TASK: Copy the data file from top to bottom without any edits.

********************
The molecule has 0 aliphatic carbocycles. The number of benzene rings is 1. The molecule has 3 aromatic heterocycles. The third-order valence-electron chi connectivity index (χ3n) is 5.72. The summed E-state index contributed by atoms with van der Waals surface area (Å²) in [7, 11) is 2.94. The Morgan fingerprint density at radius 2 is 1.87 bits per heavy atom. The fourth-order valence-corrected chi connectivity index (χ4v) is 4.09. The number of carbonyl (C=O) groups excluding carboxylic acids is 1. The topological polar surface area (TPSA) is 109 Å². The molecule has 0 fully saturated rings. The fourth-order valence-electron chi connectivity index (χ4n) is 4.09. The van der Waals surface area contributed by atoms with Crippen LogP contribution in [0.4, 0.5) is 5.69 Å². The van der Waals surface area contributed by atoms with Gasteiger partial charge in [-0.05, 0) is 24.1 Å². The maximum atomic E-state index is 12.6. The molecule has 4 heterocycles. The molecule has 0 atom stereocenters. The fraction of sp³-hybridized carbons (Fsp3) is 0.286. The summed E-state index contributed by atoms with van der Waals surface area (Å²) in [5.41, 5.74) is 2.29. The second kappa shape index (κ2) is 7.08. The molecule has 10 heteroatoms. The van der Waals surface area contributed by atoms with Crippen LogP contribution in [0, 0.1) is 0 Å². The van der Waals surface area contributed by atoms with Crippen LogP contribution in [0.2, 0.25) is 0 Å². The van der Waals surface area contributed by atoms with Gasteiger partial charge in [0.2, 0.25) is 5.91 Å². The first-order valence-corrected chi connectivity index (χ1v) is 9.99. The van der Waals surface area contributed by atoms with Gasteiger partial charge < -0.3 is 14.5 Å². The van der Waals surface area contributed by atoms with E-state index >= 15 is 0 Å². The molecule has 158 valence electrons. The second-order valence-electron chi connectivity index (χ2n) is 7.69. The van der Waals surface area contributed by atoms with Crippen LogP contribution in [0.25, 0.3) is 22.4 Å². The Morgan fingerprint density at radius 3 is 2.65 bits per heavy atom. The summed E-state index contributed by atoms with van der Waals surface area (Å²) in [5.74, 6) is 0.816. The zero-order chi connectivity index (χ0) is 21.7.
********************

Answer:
The molecule has 0 aliphatic carbocycles. The number of benzene rings is 1. The molecule has 3 aromatic heterocycles. The third-order valence-electron chi connectivity index (χ3n) is 5.72. The summed E-state index contributed by atoms with van der Waals surface area (Å²) in [7, 11) is 2.94. The Morgan fingerprint density at radius 2 is 1.87 bits per heavy atom. The fourth-order valence-corrected chi connectivity index (χ4v) is 4.09. The number of carbonyl (C=O) groups excluding carboxylic acids is 1. The topological polar surface area (TPSA) is 109 Å². The molecule has 0 fully saturated rings. The fourth-order valence-electron chi connectivity index (χ4n) is 4.09. The van der Waals surface area contributed by atoms with Crippen LogP contribution in [0.4, 0.5) is 5.69 Å². The van der Waals surface area contributed by atoms with Gasteiger partial charge in [-0.05, 0) is 24.1 Å². The maximum atomic E-state index is 12.6. The molecule has 4 heterocycles. The molecule has 0 atom stereocenters. The fraction of sp³-hybridized carbons (Fsp3) is 0.286. The summed E-state index contributed by atoms with van der Waals surface area (Å²) in [5.41, 5.74) is 2.29. The second kappa shape index (κ2) is 7.08. The molecule has 10 heteroatoms. The van der Waals surface area contributed by atoms with Crippen LogP contribution in [0, 0.1) is 0 Å². The van der Waals surface area contributed by atoms with Crippen LogP contribution in [0.2, 0.25) is 0 Å². The van der Waals surface area contributed by atoms with Gasteiger partial charge in [0.2, 0.25) is 5.91 Å². The first-order valence-corrected chi connectivity index (χ1v) is 9.99. The van der Waals surface area contributed by atoms with Gasteiger partial charge < -0.3 is 14.5 Å². The van der Waals surface area contributed by atoms with E-state index >= 15 is 0 Å². The molecule has 158 valence electrons. The second-order valence-electron chi connectivity index (χ2n) is 7.69. The van der Waals surface area contributed by atoms with Crippen LogP contribution in [0.25, 0.3) is 22.4 Å². The Morgan fingerprint density at radius 3 is 2.65 bits per heavy atom. The summed E-state index contributed by atoms with van der Waals surface area (Å²) in [5.74, 6) is 0.816. The zero-order chi connectivity index (χ0) is 21.7.